Articles | Volume 14, issue 14
Research article
21 Jul 2017
Research article |  | 21 Jul 2017

Boreal coniferous forest density leads to significant variations in soil physical and geochemical properties

Carole Bastianelli, Adam A. Ali, Julien Beguin, Yves Bergeron, Pierre Grondin, Christelle Hély, and David Paré

Abstract. At the northernmost extent of the managed forest in Quebec, Canada, the boreal forest is currently undergoing an ecological transition between two forest ecosystems. Open lichen woodlands (LW) are spreading southward at the expense of more productive closed-canopy black spruce–moss forests (MF). The objective of this study was to investigate whether soil properties could distinguish MF from LW in the transition zone where both ecosystem types coexist. This study brings out clear evidence that differences in vegetation cover can lead to significant variations in soil physical and geochemical properties.

Here, we showed that soil carbon, exchangeable cations, and iron and aluminium crystallinity vary between boreal closed-canopy forests and open lichen woodlands, likely attributed to variations in soil microclimatic conditions. All the soils studied were typical podzolic soil profiles evolved from glacial till deposits that shared a similar texture of the C layer. However, soil humus and the B layer varied in thickness and chemistry between the two forest ecosystems at the pedon scale. Multivariate analyses of variance were used to evaluate how soil properties could help distinguish the two types at the site scale. MF humus (FH horizons horizons composing the O layer) showed significantly higher concentrations of organic carbon and nitrogen and of the main exchangeable base cations (Ca, Mg) than LW soils. The B horizon of LW sites held higher concentrations of total Al and Fe oxides and particularly greater concentrations of inorganic amorphous Fe oxides than MF mineral soils, while showing a thinner B layer. Overall, our results show that MF store three times more organic carbon in their soils (B+FH horizons, roots apart) than LW. We suggest that variations in soil properties between MF and LW are linked to a cascade of events involving the impacts of natural disturbances such as wildfires on forest regeneration that determines the vegetation structure (stand density) and composition (ground cover type) and their subsequent consequences on soil environmental parameters (moisture, radiation rate, redox conditions, etc.). Our data underline significant differences in soil biogeochemistry under different forest ecosystems and reveal the importance of interactions in the soil–vegetation–climate system for the determination of soil composition.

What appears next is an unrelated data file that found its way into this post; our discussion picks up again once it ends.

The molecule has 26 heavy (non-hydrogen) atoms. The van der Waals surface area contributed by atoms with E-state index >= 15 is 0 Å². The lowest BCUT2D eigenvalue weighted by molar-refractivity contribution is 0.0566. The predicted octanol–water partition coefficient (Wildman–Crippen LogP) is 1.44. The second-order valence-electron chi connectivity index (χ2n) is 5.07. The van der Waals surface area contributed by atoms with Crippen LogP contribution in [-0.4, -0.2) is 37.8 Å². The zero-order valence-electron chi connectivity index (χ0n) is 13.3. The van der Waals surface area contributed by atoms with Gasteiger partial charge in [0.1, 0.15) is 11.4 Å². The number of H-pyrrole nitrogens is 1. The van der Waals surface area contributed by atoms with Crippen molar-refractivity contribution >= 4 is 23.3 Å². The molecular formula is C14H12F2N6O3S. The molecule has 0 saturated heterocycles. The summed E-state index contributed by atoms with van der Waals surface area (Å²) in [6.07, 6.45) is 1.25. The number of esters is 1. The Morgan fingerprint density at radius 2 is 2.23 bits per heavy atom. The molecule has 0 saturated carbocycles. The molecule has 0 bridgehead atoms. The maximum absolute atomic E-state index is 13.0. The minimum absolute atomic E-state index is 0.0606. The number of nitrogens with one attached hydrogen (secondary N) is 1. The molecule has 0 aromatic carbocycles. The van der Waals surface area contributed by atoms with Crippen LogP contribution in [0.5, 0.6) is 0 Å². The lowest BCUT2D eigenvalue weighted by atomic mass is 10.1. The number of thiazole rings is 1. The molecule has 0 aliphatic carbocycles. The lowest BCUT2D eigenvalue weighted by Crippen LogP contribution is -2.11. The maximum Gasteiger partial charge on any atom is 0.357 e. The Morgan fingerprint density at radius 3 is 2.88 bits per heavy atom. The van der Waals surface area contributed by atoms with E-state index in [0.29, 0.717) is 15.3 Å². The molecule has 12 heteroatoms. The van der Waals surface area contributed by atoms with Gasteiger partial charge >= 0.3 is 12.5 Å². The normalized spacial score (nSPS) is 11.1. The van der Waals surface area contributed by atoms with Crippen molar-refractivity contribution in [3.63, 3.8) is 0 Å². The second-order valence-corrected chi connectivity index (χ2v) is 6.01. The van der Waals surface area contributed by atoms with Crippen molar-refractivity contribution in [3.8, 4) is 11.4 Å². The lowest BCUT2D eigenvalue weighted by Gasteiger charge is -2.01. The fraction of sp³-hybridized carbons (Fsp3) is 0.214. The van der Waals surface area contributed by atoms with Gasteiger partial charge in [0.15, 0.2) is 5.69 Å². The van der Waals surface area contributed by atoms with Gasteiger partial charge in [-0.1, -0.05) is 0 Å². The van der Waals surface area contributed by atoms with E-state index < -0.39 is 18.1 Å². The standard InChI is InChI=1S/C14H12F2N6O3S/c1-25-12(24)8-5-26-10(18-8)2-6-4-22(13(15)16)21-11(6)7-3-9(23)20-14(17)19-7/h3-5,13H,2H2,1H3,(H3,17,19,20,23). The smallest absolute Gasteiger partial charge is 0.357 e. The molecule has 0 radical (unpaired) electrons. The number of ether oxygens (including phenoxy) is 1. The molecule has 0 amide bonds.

Short summary
Our analyses showed that soil biogeochemistry could distinguish two forest ecosystems that coexist in Quebec: open lichen woodlands and closed-canopy black spruce–moss forests. Variations in carbon stocks, base cation concentrations and crystallinity of aluminium and iron were related to the different vegetation covers. This research was carried out as a first step to identify geochemical indicators of canopy cover types that could be useful in further palaeoecological studies.
Final-revised paper